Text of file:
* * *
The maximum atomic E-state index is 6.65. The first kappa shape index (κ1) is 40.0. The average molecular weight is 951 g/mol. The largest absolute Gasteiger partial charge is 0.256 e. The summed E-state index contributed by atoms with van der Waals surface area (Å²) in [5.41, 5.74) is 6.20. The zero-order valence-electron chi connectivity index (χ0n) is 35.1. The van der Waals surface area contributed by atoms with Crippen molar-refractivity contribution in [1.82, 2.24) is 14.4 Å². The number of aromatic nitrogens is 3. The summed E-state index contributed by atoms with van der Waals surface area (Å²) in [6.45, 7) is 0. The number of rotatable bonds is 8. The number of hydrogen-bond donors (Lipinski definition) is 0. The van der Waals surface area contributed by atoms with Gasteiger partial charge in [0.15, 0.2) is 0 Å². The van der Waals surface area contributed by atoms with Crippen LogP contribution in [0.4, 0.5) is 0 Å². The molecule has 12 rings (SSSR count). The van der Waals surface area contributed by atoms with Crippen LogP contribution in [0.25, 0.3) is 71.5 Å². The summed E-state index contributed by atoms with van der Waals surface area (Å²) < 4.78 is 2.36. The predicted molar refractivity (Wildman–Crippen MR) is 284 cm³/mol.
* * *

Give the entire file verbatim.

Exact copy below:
The maximum atomic E-state index is 6.65. The first kappa shape index (κ1) is 40.0. The average molecular weight is 951 g/mol. The largest absolute Gasteiger partial charge is 0.256 e. The summed E-state index contributed by atoms with van der Waals surface area (Å²) in [5.41, 5.74) is 6.20. The zero-order valence-electron chi connectivity index (χ0n) is 35.1. The van der Waals surface area contributed by atoms with Crippen molar-refractivity contribution in [1.82, 2.24) is 14.4 Å². The number of aromatic nitrogens is 3. The summed E-state index contributed by atoms with van der Waals surface area (Å²) in [6.45, 7) is 0. The number of rotatable bonds is 8. The number of hydrogen-bond donors (Lipinski definition) is 0. The van der Waals surface area contributed by atoms with Gasteiger partial charge in [0.15, 0.2) is 0 Å². The van der Waals surface area contributed by atoms with Crippen LogP contribution in [0.4, 0.5) is 0 Å². The molecule has 12 rings (SSSR count). The van der Waals surface area contributed by atoms with Crippen LogP contribution in [0.25, 0.3) is 71.5 Å². The summed E-state index contributed by atoms with van der Waals surface area (Å²) < 4.78 is 2.36. The predicted molar refractivity (Wildman–Crippen MR) is 284 cm³/mol.